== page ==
Simpler to say that Salatin is an evangelist. In his last nine books, mostly self-published, Salatin’s has been the gospel of the small, sustainable farm. Whether he is explaining the mechanics of raising chickens on pasture or the best fence materials for managed cattle grazing, his books are written with the implicit aim of converting his readers, of showing them the light and bringing them into the fold. Over 20 years’ time, his accumulated readership has come to resemble that old joke about the Velvet Underground: Not many people bought his books, but everyone who did started a farm. In this way, Salatin’s flock is spread across the country. His acres contain multitudes, though he only happens to own a few of them.
The Marvelous Pigness of Pigs, published by the same Hachette imprint that publishes megachurch pastors like Joel Osteen and T. D. Jakes, was written, as Salatin explains on the first page, for “the 34 percent of Americans who call themselves evangelicals, the religious right, Christians, or members of the faith community.” He calls it his “coming-out” book, the one where he finally owns up to being a capital-C Conservative Christian, a graduate of the radically conservative Bob Jones University, “a six-day creationist and sanctity of lifer.” As with his others, this book is not the work of a particularly gifted writer so much as a true believer. Salatin’s prose is serviceable, accessible. He writes like a man who has given many talks. When passages get dull, he nervously interjects phrases like, “But are you ready for the next cool thing?” He has a knack for groan-worthy puns: “The physical is sun powered; the spiritual is Son powered.” His observations can be comically severe. Of a kitchen sink disposal, he writes, “now, there’s an immoral device if there ever was one.” (To be fair, his grouchy attitude is part of his appeal.) In any case, one doesn’t read Salatin for his style.
As for “coming-out” — actually Salatin has long publicly identified as a “Christian-libertarian-environmentalist-capitalist-lunatic-farmer.” (His words, not mine.) In fact, much of the opening chapter, in which he enumerates his conservative Christian bona fides, describes the tension that has been created in his life by being both vocally Christian and passionately concerned with agricultural sustainability. He recalls being invited to speak at UC Berkley, a place he describes as a “hotbed of liberalism and fount of godlessness,” and being told by professors afterward that “they had never in their many years on faculty heard a speaker use the word God reverently without getting hissed.” Salatin proudly notes he didn’t get hissed; he received a standing ovation instead.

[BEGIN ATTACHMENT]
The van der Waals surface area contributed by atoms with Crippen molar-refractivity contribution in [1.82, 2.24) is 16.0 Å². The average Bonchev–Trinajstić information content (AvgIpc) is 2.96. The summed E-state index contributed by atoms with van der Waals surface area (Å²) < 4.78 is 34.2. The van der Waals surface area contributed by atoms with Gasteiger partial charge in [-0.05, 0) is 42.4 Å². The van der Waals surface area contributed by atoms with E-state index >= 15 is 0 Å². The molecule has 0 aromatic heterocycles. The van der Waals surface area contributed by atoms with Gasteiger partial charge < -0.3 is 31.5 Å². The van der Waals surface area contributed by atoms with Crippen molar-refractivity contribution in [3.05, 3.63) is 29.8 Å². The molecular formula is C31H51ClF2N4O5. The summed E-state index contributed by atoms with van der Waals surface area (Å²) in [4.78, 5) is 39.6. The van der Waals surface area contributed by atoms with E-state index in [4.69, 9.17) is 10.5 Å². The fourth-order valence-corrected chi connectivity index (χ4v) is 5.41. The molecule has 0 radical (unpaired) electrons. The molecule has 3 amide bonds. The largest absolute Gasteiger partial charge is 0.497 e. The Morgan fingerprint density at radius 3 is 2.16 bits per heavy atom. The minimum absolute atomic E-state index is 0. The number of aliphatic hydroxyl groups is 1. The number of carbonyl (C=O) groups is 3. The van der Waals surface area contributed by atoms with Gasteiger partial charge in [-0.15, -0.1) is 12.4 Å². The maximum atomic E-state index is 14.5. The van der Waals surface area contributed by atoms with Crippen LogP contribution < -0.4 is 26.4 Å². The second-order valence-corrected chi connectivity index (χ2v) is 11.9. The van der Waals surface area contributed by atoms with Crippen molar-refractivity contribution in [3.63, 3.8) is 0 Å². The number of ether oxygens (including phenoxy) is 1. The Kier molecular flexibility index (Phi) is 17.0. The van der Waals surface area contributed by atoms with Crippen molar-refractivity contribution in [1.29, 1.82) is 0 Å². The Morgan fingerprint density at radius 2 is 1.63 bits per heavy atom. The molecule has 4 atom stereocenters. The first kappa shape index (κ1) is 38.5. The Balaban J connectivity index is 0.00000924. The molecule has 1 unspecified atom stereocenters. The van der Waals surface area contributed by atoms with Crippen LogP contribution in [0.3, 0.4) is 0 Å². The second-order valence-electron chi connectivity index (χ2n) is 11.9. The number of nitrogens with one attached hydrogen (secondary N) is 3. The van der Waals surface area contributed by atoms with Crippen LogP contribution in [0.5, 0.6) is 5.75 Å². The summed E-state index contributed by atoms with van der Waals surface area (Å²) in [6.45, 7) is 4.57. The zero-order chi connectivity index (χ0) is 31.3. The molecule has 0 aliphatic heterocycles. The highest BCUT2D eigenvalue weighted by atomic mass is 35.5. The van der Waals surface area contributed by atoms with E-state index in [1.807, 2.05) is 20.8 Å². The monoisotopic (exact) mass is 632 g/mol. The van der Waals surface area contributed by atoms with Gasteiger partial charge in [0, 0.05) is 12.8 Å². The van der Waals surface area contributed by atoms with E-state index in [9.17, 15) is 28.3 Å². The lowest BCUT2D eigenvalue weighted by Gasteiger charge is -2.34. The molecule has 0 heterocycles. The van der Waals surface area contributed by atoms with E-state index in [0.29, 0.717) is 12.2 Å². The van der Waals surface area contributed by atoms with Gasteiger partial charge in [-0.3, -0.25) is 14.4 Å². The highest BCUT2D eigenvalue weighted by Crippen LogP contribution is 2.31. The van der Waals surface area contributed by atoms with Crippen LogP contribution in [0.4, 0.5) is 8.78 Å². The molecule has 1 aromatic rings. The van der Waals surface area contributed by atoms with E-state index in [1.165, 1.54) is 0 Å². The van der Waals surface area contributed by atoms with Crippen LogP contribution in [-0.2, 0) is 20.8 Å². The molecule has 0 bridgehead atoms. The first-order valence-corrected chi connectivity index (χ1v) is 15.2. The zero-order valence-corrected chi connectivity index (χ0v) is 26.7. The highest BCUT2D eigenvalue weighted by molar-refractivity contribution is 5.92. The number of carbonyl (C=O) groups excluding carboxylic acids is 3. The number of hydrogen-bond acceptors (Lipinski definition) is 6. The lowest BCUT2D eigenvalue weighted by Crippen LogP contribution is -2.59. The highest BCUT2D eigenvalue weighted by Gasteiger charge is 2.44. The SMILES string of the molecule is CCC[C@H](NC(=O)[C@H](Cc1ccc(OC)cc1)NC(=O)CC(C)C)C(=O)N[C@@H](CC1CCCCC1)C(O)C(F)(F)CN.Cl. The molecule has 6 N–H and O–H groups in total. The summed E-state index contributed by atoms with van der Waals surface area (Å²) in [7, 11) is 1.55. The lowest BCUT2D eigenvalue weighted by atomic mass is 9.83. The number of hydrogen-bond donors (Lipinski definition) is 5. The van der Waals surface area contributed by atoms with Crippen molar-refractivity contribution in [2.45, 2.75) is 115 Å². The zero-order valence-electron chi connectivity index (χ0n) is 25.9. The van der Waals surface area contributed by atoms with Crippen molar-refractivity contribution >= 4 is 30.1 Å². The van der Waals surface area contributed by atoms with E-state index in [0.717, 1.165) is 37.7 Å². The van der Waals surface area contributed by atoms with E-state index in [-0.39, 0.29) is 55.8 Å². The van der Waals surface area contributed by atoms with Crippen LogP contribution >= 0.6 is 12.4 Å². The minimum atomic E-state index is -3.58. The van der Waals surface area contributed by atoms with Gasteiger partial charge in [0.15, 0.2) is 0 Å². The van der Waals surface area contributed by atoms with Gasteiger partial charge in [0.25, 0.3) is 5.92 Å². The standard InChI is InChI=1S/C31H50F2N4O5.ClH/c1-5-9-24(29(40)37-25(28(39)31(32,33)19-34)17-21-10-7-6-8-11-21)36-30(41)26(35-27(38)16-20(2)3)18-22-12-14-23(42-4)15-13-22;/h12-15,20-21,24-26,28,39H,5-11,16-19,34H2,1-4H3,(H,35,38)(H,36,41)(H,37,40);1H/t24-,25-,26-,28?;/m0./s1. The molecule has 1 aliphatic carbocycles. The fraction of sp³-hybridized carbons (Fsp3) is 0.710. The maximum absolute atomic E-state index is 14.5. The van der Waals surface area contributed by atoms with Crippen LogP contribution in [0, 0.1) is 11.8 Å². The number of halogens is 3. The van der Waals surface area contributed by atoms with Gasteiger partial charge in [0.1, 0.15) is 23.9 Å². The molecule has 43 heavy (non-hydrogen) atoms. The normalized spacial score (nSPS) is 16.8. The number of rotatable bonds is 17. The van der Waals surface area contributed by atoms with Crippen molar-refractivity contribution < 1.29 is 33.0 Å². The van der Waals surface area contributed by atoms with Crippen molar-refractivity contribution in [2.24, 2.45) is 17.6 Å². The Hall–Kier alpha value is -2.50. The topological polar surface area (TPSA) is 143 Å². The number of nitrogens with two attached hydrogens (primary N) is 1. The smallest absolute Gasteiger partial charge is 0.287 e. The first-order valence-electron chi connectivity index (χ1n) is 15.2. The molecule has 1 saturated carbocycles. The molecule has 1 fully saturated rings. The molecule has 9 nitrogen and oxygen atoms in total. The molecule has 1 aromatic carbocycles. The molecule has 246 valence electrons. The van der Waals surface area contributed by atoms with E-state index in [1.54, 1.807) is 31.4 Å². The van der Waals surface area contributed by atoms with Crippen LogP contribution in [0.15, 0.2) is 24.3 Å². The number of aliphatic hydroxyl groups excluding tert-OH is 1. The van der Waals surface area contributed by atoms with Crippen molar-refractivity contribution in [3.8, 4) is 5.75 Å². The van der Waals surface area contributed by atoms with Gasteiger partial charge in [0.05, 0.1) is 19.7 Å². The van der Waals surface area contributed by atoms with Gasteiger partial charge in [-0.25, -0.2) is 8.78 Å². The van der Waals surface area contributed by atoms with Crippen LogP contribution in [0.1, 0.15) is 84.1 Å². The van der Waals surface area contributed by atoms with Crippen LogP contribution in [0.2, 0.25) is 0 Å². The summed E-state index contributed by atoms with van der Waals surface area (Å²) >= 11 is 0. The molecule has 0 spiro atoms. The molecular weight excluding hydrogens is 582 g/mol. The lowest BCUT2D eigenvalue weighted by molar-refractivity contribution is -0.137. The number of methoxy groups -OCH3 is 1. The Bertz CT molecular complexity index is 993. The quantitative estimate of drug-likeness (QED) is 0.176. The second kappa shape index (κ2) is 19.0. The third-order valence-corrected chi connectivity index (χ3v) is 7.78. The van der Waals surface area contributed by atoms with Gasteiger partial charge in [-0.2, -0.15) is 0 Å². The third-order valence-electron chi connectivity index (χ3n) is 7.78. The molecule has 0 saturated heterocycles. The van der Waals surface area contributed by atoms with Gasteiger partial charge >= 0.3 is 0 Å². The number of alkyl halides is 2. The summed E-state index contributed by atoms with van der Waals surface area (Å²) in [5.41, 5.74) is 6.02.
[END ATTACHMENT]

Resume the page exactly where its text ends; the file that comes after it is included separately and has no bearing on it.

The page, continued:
On the other hand, he remembers picking up Bob Jones University’s Faith for the Family magazine in college and reading, “If you enter a health food store, you’ve just joined a cult.” Thus the central conflict here: Salatin’s ideas about the farm have been embraced by a largely secular environmentalist culture and rejected by the dominant Christian culture he otherwise identifies with. In the past, he’s written deeply and passionately about sustainable agriculture and only occasionally about God. This time, in his effort to reconcile the two, he’s accomplished a provocative, Bible-based examination of agricultural practice. Nevertheless, he’s aware that the new work has the potential to alienate both his long-term secular supporters and the Christian community at large.
Take, for example, Salatin’s insistence on proving his “red-blooded religious rightist” status by making clear his position on abortion:
I’ve delivered a lot of calves in my life. When you reach into that cow to assist, you grab for a front leg and if it’s alive, the calf will instinctively pull away. Your first emotion when that happens is exultant: “It’s alive!” It’s not fetal tissue. It’s a responding, thinking, living being that just hasn’t passed through the birth canal yet.
This is certainly an intriguing description, though I’m not sure that Salatin’s experience with cows has anything to do with a woman’s basic rights. It is also the point at which I assume the majority of Salatin’s secular readers will put down his book and walk away (if they ever picked it up to begin with). Whether it is enough to convince an evangelical Christian to keep reading — well, I can’t speak to that.
The moment is, in fact, just the beginning of what turns out to be a deeply critical portrait of Christian culture. Soon after, he writes, “I’m fascinated by the notion that most Christians happily patronize cheap food that destroys creation in its production, impoverishes third world countries, and supports oligarchical interests, all in order to have more money to put in the offering plate for missionaries. Does that make God happy?” Whenever Salatin notes that he is “fascinated by” something, he appears to be a half step away from disgust.